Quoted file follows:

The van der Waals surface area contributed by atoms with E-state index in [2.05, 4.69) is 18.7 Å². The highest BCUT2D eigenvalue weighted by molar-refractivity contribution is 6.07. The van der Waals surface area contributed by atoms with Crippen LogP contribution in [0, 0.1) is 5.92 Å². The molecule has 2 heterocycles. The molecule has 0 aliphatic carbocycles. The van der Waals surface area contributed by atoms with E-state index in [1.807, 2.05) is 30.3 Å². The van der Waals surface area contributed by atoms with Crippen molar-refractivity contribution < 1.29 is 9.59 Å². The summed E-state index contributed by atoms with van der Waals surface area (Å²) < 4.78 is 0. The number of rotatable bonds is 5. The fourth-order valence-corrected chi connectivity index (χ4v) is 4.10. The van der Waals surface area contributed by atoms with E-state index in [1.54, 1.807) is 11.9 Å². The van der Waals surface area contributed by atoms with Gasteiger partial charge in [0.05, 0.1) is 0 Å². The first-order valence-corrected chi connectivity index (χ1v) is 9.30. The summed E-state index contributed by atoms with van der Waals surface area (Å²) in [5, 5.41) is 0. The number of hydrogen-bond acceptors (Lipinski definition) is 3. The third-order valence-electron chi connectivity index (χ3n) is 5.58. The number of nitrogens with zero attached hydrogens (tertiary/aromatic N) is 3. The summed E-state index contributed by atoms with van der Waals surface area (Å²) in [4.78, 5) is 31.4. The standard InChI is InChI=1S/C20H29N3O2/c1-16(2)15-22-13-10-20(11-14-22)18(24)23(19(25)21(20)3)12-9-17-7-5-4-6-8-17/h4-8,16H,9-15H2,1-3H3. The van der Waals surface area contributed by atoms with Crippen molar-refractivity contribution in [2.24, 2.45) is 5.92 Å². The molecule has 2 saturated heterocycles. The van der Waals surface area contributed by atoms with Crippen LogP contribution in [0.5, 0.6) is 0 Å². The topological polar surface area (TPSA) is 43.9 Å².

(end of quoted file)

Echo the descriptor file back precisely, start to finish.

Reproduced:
The van der Waals surface area contributed by atoms with E-state index in [2.05, 4.69) is 18.7 Å². The highest BCUT2D eigenvalue weighted by molar-refractivity contribution is 6.07. The van der Waals surface area contributed by atoms with Crippen LogP contribution in [0, 0.1) is 5.92 Å². The molecule has 2 heterocycles. The molecule has 0 aliphatic carbocycles. The van der Waals surface area contributed by atoms with E-state index in [1.807, 2.05) is 30.3 Å². The van der Waals surface area contributed by atoms with Crippen molar-refractivity contribution < 1.29 is 9.59 Å². The summed E-state index contributed by atoms with van der Waals surface area (Å²) < 4.78 is 0. The number of rotatable bonds is 5. The fourth-order valence-corrected chi connectivity index (χ4v) is 4.10. The van der Waals surface area contributed by atoms with E-state index in [1.54, 1.807) is 11.9 Å². The van der Waals surface area contributed by atoms with Gasteiger partial charge in [0.05, 0.1) is 0 Å². The first-order valence-corrected chi connectivity index (χ1v) is 9.30. The summed E-state index contributed by atoms with van der Waals surface area (Å²) in [5, 5.41) is 0. The number of hydrogen-bond acceptors (Lipinski definition) is 3. The third-order valence-electron chi connectivity index (χ3n) is 5.58. The number of nitrogens with zero attached hydrogens (tertiary/aromatic N) is 3. The summed E-state index contributed by atoms with van der Waals surface area (Å²) in [4.78, 5) is 31.4. The standard InChI is InChI=1S/C20H29N3O2/c1-16(2)15-22-13-10-20(11-14-22)18(24)23(19(25)21(20)3)12-9-17-7-5-4-6-8-17/h4-8,16H,9-15H2,1-3H3. The van der Waals surface area contributed by atoms with Crippen molar-refractivity contribution in [2.24, 2.45) is 5.92 Å². The molecule has 2 saturated heterocycles. The van der Waals surface area contributed by atoms with Crippen LogP contribution in [0.5, 0.6) is 0 Å². The topological polar surface area (TPSA) is 43.9 Å².